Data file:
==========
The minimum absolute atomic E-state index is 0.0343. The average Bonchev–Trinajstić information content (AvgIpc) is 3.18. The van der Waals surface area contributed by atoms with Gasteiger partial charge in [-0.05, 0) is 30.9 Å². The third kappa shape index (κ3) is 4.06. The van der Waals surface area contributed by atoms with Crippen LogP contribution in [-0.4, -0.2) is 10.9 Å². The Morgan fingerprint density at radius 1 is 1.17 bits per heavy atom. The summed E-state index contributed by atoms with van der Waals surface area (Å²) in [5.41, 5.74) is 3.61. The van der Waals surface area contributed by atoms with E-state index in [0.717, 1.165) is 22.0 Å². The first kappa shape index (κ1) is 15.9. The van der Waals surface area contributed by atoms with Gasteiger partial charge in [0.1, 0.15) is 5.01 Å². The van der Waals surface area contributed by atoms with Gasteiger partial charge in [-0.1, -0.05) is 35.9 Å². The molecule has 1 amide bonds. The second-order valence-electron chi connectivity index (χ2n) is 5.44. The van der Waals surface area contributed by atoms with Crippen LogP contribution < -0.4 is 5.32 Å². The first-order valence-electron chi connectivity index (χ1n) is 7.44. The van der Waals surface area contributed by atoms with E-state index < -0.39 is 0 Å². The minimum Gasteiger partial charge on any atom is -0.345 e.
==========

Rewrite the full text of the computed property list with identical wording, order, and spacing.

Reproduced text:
The minimum absolute atomic E-state index is 0.0343. The average Bonchev–Trinajstić information content (AvgIpc) is 3.18. The van der Waals surface area contributed by atoms with Gasteiger partial charge in [-0.05, 0) is 30.9 Å². The third kappa shape index (κ3) is 4.06. The van der Waals surface area contributed by atoms with Crippen LogP contribution in [-0.4, -0.2) is 10.9 Å². The Morgan fingerprint density at radius 1 is 1.17 bits per heavy atom. The summed E-state index contributed by atoms with van der Waals surface area (Å²) in [5.41, 5.74) is 3.61. The van der Waals surface area contributed by atoms with E-state index in [0.717, 1.165) is 22.0 Å². The first kappa shape index (κ1) is 15.9. The van der Waals surface area contributed by atoms with Gasteiger partial charge in [0.1, 0.15) is 5.01 Å². The van der Waals surface area contributed by atoms with Gasteiger partial charge in [-0.1, -0.05) is 35.9 Å². The molecule has 1 amide bonds. The second-order valence-electron chi connectivity index (χ2n) is 5.44. The van der Waals surface area contributed by atoms with Crippen LogP contribution < -0.4 is 5.32 Å². The first-order valence-electron chi connectivity index (χ1n) is 7.44. The van der Waals surface area contributed by atoms with E-state index < -0.39 is 0 Å². The minimum Gasteiger partial charge on any atom is -0.345 e.